- Narrowband users are encouraged to use pair 5B before 5A
Frequency Agile repeaters
This plan was engineered taking into account the performance of a typical “flat pack” duplexer. In a UHF duplexer of this type it is common to have 100-150 kHz of usable notch depth bandwidth. This allows a wideband repeater to use a duplexer tuned to 441.8750/446.8750 on channels 1-5 with acceptable performance. A narrowband repeater could use a duplexer tuned to 441.9625/446.9625 on channels 5-9 with acceptable performance. Please note this is simply an explanation for the frequency layout, any duplexer should be individually tested by a competent technician prior to use and FASMA assumes no liability caused by such use.
All pairs require CTCSS/DCS/NAC/Color Code/etc. (hereafter CTCSS) transmit and receive by all users at all times. All users of these pairs MUST use CTCSS transmit and receive in all user radios. Proposed CTCSS codes must be coordinated via consultation with FASMA coordinators.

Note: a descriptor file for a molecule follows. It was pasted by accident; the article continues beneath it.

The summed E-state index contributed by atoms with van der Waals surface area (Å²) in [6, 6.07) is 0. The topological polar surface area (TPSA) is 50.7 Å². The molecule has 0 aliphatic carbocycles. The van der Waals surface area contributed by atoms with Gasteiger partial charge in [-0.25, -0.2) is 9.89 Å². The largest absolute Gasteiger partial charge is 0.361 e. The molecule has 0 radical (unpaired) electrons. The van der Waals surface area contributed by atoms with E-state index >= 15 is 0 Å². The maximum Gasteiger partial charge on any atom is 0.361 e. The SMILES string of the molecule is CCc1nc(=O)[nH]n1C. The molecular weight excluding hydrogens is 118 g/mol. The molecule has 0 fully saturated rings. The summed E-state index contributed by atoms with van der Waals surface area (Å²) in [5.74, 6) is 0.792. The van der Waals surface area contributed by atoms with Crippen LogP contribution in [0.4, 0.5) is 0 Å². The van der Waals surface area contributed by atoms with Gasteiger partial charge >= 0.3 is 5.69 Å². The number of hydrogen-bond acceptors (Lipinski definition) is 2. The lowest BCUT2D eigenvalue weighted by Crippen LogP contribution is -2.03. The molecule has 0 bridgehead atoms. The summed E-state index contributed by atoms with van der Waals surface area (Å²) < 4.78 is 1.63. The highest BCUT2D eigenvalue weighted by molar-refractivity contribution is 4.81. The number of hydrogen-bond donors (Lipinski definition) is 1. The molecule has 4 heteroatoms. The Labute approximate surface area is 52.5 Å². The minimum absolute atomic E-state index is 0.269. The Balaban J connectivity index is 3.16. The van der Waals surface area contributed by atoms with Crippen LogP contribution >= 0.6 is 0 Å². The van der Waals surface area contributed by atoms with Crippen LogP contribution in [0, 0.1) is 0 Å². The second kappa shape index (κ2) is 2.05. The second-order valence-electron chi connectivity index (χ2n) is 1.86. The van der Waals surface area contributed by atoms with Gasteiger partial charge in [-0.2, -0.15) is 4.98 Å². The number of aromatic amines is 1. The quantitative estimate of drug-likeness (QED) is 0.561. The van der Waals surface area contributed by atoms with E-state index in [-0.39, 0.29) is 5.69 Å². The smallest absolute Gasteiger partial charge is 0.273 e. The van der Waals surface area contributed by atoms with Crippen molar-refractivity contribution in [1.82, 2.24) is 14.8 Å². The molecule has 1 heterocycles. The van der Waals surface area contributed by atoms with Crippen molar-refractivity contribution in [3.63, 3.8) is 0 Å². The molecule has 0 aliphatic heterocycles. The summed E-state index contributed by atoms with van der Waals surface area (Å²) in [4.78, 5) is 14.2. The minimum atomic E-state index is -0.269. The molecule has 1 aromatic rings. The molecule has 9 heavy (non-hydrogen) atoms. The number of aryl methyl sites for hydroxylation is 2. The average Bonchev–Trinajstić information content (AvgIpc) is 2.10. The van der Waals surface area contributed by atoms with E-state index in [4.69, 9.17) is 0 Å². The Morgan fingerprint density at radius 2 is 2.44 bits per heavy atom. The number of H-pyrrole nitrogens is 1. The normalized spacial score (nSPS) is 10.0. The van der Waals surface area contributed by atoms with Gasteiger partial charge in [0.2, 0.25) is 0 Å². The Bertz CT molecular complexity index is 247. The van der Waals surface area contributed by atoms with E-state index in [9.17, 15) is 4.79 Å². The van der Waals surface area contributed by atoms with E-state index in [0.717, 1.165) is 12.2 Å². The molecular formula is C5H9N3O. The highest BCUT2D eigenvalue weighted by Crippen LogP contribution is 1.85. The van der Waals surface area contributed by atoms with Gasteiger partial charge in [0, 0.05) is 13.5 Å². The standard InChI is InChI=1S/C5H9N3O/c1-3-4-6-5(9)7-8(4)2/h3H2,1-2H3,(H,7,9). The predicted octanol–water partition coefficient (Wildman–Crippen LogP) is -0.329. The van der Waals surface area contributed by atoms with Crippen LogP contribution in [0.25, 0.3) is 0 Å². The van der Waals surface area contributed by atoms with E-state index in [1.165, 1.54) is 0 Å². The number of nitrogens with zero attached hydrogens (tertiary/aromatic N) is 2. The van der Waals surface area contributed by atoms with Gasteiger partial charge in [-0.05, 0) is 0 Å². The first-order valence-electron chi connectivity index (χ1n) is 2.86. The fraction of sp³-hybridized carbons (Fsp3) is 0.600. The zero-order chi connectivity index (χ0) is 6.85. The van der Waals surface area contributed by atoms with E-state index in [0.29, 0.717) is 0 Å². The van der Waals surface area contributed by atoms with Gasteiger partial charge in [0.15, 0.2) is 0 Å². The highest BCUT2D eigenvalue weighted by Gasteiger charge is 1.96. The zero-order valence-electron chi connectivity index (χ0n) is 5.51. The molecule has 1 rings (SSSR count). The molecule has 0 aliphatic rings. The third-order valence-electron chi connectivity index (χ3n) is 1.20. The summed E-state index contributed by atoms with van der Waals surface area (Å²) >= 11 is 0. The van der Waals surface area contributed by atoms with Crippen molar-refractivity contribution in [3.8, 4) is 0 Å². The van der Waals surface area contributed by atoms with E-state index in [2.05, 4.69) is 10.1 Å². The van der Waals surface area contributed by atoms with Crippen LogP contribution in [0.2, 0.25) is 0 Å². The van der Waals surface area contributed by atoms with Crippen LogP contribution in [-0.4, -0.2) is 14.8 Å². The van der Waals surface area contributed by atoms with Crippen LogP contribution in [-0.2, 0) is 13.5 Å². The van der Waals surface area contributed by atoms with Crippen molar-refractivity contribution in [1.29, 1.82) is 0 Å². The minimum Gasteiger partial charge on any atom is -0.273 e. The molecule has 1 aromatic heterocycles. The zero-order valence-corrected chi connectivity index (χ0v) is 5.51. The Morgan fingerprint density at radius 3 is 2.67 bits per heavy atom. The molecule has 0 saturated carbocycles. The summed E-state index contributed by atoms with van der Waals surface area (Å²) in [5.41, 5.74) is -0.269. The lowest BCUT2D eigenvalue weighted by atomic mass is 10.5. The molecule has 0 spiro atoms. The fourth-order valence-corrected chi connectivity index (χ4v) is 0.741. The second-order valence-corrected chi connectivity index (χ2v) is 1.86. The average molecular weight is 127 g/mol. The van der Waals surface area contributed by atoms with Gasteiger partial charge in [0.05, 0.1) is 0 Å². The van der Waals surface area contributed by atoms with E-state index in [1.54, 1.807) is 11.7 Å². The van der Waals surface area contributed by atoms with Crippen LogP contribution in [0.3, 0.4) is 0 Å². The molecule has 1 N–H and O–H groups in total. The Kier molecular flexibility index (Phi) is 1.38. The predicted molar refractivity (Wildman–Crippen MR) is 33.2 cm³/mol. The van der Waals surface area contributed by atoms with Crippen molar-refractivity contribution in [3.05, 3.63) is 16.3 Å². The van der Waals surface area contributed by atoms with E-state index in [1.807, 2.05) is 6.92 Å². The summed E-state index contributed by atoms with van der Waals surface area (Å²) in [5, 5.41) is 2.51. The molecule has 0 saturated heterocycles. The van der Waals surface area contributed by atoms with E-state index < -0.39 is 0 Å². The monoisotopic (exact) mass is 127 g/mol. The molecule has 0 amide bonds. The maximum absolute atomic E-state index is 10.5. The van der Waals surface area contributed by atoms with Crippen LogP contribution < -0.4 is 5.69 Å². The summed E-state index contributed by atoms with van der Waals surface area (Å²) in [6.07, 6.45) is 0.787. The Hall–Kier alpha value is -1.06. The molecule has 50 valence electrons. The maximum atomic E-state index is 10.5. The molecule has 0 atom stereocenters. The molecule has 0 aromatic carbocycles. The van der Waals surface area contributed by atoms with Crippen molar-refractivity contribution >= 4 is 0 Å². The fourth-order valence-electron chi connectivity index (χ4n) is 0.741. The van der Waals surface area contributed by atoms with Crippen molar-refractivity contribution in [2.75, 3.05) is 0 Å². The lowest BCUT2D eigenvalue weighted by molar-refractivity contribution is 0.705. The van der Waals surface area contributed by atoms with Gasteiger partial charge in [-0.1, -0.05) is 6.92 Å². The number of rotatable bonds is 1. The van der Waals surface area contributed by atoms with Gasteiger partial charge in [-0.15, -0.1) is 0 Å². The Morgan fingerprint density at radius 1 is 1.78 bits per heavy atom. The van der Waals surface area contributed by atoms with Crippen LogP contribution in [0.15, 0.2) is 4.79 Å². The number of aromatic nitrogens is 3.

Operational system parameters for Itinerant Repeaters must adhere to the specifications described below. Any deviation must follow normal coordination procedures.
- Maximum service contour for the purposes of planning co-channel assignments is 20 km (12.5mi) (assuming the maximum 15.3m HAAT (50 ft. Height Above Average Terrain).
- No protection of service coverage past the above defined service contour description
- Maximum Transmitter Power Output (TPO): No more than 40 watts into antenna
- Maximum total allowed Effective Isotropic Radiated Power (ERP) in the system: 110w
- Maximum allowable antenna gain: 6 dBd.